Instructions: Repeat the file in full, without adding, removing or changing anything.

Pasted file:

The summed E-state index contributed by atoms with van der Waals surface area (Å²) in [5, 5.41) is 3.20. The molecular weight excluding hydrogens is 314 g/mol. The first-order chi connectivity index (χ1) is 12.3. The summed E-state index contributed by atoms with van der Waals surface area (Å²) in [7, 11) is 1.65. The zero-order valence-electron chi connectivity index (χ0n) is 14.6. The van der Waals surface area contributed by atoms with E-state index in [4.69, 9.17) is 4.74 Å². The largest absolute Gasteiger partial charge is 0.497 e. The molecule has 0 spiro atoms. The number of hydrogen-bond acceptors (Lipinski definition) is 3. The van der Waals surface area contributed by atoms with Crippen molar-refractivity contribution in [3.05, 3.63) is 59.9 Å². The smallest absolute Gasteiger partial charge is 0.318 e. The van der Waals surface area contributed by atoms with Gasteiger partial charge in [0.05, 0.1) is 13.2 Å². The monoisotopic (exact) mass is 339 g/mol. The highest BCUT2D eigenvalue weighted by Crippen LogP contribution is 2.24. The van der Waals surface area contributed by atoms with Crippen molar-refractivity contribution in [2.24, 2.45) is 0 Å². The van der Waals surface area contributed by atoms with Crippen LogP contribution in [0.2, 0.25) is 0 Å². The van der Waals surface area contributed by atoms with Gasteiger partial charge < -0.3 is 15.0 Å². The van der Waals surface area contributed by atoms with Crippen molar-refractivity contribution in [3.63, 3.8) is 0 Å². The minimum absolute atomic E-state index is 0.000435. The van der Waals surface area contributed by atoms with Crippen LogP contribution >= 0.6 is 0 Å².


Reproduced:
The summed E-state index contributed by atoms with van der Waals surface area (Å²) in [5, 5.41) is 3.20. The molecular weight excluding hydrogens is 314 g/mol. The first-order chi connectivity index (χ1) is 12.3. The summed E-state index contributed by atoms with van der Waals surface area (Å²) in [7, 11) is 1.65. The zero-order valence-electron chi connectivity index (χ0n) is 14.6. The van der Waals surface area contributed by atoms with E-state index in [4.69, 9.17) is 4.74 Å². The largest absolute Gasteiger partial charge is 0.497 e. The molecule has 0 spiro atoms. The number of hydrogen-bond acceptors (Lipinski definition) is 3. The van der Waals surface area contributed by atoms with Crippen molar-refractivity contribution in [3.05, 3.63) is 59.9 Å². The smallest absolute Gasteiger partial charge is 0.318 e. The van der Waals surface area contributed by atoms with Gasteiger partial charge in [0.05, 0.1) is 13.2 Å². The monoisotopic (exact) mass is 339 g/mol. The highest BCUT2D eigenvalue weighted by Crippen LogP contribution is 2.24. The van der Waals surface area contributed by atoms with Crippen molar-refractivity contribution in [2.24, 2.45) is 0 Å². The van der Waals surface area contributed by atoms with Crippen LogP contribution in [0.2, 0.25) is 0 Å². The van der Waals surface area contributed by atoms with Gasteiger partial charge < -0.3 is 15.0 Å². The van der Waals surface area contributed by atoms with Crippen molar-refractivity contribution in [3.63, 3.8) is 0 Å². The minimum absolute atomic E-state index is 0.000435. The van der Waals surface area contributed by atoms with Crippen LogP contribution >= 0.6 is 0 Å².